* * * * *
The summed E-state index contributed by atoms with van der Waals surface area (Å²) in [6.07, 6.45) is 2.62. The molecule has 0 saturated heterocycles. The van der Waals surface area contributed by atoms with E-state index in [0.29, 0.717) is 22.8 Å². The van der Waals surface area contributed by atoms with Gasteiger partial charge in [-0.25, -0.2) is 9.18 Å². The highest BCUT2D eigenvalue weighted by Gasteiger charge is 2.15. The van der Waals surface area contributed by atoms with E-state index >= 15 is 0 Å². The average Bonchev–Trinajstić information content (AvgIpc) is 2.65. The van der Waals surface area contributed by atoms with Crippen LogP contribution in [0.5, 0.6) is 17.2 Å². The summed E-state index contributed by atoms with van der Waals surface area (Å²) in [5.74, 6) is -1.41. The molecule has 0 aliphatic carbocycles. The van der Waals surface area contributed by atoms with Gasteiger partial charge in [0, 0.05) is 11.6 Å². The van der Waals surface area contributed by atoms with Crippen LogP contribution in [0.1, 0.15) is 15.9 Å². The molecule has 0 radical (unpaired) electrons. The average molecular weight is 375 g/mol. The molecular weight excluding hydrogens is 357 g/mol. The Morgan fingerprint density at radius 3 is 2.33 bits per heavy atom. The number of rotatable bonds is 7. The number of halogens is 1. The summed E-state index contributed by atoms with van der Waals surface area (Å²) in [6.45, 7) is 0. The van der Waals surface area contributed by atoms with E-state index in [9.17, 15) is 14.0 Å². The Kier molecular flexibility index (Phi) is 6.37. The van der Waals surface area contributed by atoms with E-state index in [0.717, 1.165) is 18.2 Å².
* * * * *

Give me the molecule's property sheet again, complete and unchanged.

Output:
The summed E-state index contributed by atoms with van der Waals surface area (Å²) in [6.07, 6.45) is 2.62. The molecule has 0 saturated heterocycles. The van der Waals surface area contributed by atoms with E-state index in [0.29, 0.717) is 22.8 Å². The van der Waals surface area contributed by atoms with Gasteiger partial charge in [-0.25, -0.2) is 9.18 Å². The highest BCUT2D eigenvalue weighted by Gasteiger charge is 2.15. The van der Waals surface area contributed by atoms with E-state index >= 15 is 0 Å². The average Bonchev–Trinajstić information content (AvgIpc) is 2.65. The van der Waals surface area contributed by atoms with Crippen LogP contribution in [0.5, 0.6) is 17.2 Å². The summed E-state index contributed by atoms with van der Waals surface area (Å²) in [5.74, 6) is -1.41. The molecule has 0 aliphatic carbocycles. The van der Waals surface area contributed by atoms with Gasteiger partial charge in [0, 0.05) is 11.6 Å². The van der Waals surface area contributed by atoms with Crippen LogP contribution in [0.1, 0.15) is 15.9 Å². The molecule has 0 radical (unpaired) electrons. The average molecular weight is 375 g/mol. The molecular weight excluding hydrogens is 357 g/mol. The Morgan fingerprint density at radius 3 is 2.33 bits per heavy atom. The number of rotatable bonds is 7. The number of halogens is 1. The summed E-state index contributed by atoms with van der Waals surface area (Å²) in [6.45, 7) is 0. The van der Waals surface area contributed by atoms with E-state index in [9.17, 15) is 14.0 Å². The Kier molecular flexibility index (Phi) is 6.37. The van der Waals surface area contributed by atoms with E-state index in [0.717, 1.165) is 18.2 Å².